I want to point out something else that I have experienced with statistics questions and quartiles. While your class and your textbook may have one specific procedure for calculating them, the resources my students have turned to (internet, software, calculators) have at least four methods that I've catalogued.
Your data set has eight values. Consider a data set:
1 1 5 5 5 5 5 5
It looks like you would expect Q1 to be 3, the average of 1 and 5, quite a reasonable method. But you should know that even mainstream software like Excel, which has three quartile functions:
quartile() [which is deprecated],
outputs either 2 or 4 for Q1, depending on which function you use. The logic is about going 25% or 75% of the way between 1 and 5.
So students could reasonably (imho) find Q1 to be 2, 3, or 4. So now you have completely different tolerance issues if the answer is 3 and they enter 2 or 4.
You could deal with this by being very clear with your students about your specifications on finding quartiles. Or, what I did was to use parserOneOf.pl and make it so the answer was OneOf("2,3,4"). Then any answer within the usual tolerance of any one of these would be OK.
Not that you asked, but if you are coding statistics questions, other tolerance issues that are going to require special care that I have catalogued fall into four categories:
- The quartiles issue
- Conversion of z-scores (and t-scores, etc.) to probabilities (and vice versa) sometimes relies on tables, where excessive rounding happens; sometimes on more accurate decimal values like say from calculators; and sometimes relies on approximations coming form the normal approximation to the binomial theorem [with or without the normal correction by 0.5]. Because of this, sometimes it's reasonable for four students to have all done something "right", but they all have decimal answers that are slightly out of tolerance from each other. As with quartiles, I just use OneOf to deal with this.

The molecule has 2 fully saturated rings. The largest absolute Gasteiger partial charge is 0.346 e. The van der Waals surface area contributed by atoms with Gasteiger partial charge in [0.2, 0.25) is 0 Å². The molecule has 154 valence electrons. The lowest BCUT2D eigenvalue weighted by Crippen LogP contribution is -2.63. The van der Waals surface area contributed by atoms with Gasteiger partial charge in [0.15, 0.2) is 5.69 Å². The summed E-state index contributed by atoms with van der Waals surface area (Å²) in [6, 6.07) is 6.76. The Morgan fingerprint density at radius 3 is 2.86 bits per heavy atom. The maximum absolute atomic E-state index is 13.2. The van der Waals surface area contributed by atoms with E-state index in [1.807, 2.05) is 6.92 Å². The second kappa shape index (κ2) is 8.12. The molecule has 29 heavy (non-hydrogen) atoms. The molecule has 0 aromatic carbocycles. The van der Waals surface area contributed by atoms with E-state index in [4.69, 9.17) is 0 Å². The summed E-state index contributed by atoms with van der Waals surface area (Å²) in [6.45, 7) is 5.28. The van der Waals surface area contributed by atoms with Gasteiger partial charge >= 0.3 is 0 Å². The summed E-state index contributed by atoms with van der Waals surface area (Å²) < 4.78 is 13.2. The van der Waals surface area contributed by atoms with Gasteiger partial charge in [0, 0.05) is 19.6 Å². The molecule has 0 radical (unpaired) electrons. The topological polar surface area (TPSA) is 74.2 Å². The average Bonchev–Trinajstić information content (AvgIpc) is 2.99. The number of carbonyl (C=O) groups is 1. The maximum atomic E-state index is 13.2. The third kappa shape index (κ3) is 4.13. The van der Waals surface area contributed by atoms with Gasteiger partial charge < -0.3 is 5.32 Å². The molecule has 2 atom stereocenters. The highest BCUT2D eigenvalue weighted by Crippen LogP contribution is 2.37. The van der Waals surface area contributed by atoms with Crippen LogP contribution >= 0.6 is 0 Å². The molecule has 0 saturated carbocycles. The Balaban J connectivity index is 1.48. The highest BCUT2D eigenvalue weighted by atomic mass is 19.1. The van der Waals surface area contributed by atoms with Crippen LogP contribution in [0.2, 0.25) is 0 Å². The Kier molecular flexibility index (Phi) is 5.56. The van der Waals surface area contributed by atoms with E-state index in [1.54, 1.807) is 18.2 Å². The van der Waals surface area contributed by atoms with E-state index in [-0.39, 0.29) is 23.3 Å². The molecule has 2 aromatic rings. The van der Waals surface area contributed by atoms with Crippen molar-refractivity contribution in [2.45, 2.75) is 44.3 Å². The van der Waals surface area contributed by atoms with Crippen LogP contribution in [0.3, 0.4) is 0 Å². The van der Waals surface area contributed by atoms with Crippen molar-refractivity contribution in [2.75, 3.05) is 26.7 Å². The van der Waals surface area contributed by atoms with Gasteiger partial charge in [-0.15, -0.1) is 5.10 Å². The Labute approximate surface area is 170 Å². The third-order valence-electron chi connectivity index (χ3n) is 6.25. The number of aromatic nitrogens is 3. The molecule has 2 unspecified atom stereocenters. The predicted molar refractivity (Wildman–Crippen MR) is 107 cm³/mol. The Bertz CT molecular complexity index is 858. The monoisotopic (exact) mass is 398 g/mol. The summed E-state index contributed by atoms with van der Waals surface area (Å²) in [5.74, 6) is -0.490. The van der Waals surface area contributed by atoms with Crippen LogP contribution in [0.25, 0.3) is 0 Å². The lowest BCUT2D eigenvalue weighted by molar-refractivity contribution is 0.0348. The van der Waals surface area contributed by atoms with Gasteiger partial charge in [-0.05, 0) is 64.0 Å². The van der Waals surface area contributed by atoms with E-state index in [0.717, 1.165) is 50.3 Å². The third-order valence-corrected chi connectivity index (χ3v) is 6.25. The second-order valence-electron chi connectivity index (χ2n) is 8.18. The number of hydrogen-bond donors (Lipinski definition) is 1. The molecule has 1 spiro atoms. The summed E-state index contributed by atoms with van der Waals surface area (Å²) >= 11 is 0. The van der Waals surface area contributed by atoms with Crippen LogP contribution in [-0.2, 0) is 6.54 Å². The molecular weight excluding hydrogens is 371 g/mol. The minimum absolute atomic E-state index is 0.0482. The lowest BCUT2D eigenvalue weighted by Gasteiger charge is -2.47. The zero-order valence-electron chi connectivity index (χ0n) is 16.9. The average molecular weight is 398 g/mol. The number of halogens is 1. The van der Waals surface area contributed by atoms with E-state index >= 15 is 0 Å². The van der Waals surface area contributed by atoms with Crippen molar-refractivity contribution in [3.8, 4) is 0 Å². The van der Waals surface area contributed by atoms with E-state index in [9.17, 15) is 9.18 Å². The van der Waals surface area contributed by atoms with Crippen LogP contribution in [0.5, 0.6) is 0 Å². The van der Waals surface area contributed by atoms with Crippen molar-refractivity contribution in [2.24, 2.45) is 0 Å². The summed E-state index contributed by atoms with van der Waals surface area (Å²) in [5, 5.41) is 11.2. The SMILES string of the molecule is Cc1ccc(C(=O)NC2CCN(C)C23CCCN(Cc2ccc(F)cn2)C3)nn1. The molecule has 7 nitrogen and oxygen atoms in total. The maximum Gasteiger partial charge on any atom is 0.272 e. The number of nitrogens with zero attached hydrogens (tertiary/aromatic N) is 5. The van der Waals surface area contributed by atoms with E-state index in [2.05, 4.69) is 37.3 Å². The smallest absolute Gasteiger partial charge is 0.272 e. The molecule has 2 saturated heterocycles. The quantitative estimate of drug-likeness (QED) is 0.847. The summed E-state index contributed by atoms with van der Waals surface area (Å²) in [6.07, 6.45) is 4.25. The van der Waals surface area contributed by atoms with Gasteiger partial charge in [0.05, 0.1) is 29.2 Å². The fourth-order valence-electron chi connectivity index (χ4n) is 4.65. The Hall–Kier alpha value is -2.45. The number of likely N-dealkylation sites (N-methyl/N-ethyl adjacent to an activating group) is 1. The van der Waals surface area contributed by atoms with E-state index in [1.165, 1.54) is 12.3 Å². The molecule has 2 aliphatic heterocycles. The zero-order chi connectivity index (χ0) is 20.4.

- With regression lines covering a range of x-value data that is far from x=0, a small rounding error in slope can result in a large relative error for x-values near where the data is. So with these, I make sure to change the domain for comparison to surround x-bar, not be the default [-2,2].
- What should be done when a probability answer is something like 0.9999? With default tolerances, 1 is acceptable. Maybe that is OK, but there is a big conceptual difference between probability 1 and probability 0.9999. Even worse, 1.0008 would be acceptable too. [I have not yet come up with a context-based solution for this issue.]